Beyond Debt: Islamic Experiments in Global Finance
by Daromir Rudnyckyj
Recent economic crises have made the centrality of debt, and the instability it creates, increasingly apparent. This realization has led to cries for change—yet possible alternatives seem to have little traction.
Beyond Debt describes efforts to create a transnational economy free of debt. Based on research in Malaysia, Daromir Rudnyckyj illustrates how the state, led by the central bank, seeks to make Kuala Lumpur “the New York of the Muslim world”—the central node of global financial activity conducted in accordance with Islam. Rudnyckyj shows how Islamic financial experts have undertaken ambitious experiments to create more stable economies and stronger social solidarities by facilitating risk- and profit-sharing, enhanced entrepreneurial skills, and more collaborative economic action. Building on ethnographic work that reveals the impact of financial devices on human activity, he illustrates how experts deploy Islamic finance to fashion subjects who are at once more pious Muslims and more ambitious entrepreneurs. In so doing, Rudnyckyj shows how they seek to create a new "geoeconomics”—a global Islamic alternative to the conventional financial network centered on New York, London, and Tokyo. A groundbreaking analysis of a timely subject, Beyond Debt tells the captivating story of efforts to re-center the global system in an emergent Islamic global city and, ultimately, to challenge the very foundations of conventional finance.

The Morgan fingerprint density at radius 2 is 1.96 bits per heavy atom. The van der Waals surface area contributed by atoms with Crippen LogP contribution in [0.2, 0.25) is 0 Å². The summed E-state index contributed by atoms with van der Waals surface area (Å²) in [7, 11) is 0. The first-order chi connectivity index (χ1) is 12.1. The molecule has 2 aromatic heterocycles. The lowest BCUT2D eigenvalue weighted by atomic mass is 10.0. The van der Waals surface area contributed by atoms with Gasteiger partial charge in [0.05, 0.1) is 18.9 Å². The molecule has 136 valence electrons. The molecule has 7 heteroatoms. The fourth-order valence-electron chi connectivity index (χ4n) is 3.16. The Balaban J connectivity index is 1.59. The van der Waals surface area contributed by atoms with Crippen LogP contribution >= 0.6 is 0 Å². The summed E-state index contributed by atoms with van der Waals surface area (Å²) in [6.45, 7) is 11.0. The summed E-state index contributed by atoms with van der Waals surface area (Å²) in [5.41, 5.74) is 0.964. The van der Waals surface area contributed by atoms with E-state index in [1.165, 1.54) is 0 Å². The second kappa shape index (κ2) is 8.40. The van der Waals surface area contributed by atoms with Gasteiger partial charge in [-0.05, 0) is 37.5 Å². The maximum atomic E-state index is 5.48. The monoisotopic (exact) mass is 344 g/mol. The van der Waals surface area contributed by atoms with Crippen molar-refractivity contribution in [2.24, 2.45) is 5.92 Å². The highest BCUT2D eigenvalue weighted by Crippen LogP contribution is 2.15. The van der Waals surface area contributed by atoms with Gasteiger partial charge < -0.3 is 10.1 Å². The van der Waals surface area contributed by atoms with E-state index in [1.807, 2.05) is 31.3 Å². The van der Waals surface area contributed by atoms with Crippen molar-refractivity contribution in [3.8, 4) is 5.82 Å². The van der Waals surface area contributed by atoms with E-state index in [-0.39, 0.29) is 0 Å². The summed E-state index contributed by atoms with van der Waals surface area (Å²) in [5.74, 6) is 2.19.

“Timely, highly readable, and informative anthropological study of Malaysia’s efforts to transform Kuala Lumpur into a global center of Islamic finance” – Erik Harms, Journal of Asian Studies
“A tour de force account of a critical contemporary problem, this pathbreaking book will be debated for many years to come. Beyond Debt is a unique and paradigm-shattering work that should be mandatory reading for everyone from financiers and central bankers to activists and reformers to anthropologists and scholars of contemporary religion.” – Douglas R. Holmes, author of Economy of Words: Communicative Imperatives in Central Banks
Daromir Rudnyckyj is associate professor of anthropology at the University of Victoria, Canada.